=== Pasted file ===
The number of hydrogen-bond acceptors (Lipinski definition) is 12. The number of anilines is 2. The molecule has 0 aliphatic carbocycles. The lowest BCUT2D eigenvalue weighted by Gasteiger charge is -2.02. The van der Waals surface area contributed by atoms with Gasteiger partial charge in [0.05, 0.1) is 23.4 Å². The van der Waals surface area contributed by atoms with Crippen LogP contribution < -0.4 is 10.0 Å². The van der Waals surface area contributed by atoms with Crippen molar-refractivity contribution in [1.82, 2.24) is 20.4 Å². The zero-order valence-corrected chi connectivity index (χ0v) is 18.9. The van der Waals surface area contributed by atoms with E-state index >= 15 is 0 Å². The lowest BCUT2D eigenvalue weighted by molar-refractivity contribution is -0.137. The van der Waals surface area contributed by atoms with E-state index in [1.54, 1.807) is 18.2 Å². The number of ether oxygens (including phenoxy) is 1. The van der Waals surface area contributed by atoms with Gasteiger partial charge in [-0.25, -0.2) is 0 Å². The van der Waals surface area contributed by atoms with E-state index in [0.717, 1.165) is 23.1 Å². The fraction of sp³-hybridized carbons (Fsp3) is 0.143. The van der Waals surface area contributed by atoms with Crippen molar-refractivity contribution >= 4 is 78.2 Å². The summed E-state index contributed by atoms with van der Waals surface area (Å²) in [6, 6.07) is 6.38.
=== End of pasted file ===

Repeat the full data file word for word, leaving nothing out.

The number of hydrogen-bond acceptors (Lipinski definition) is 12. The number of anilines is 2. The molecule has 0 aliphatic carbocycles. The lowest BCUT2D eigenvalue weighted by Gasteiger charge is -2.02. The van der Waals surface area contributed by atoms with Gasteiger partial charge in [0.05, 0.1) is 23.4 Å². The van der Waals surface area contributed by atoms with Crippen LogP contribution < -0.4 is 10.0 Å². The van der Waals surface area contributed by atoms with Crippen molar-refractivity contribution in [1.82, 2.24) is 20.4 Å². The zero-order valence-corrected chi connectivity index (χ0v) is 18.9. The van der Waals surface area contributed by atoms with E-state index >= 15 is 0 Å². The lowest BCUT2D eigenvalue weighted by molar-refractivity contribution is -0.137. The van der Waals surface area contributed by atoms with E-state index in [1.54, 1.807) is 18.2 Å². The number of ether oxygens (including phenoxy) is 1. The van der Waals surface area contributed by atoms with Gasteiger partial charge in [-0.25, -0.2) is 0 Å². The van der Waals surface area contributed by atoms with E-state index in [0.717, 1.165) is 23.1 Å². The fraction of sp³-hybridized carbons (Fsp3) is 0.143. The van der Waals surface area contributed by atoms with Crippen molar-refractivity contribution >= 4 is 78.2 Å². The summed E-state index contributed by atoms with van der Waals surface area (Å²) in [6, 6.07) is 6.38.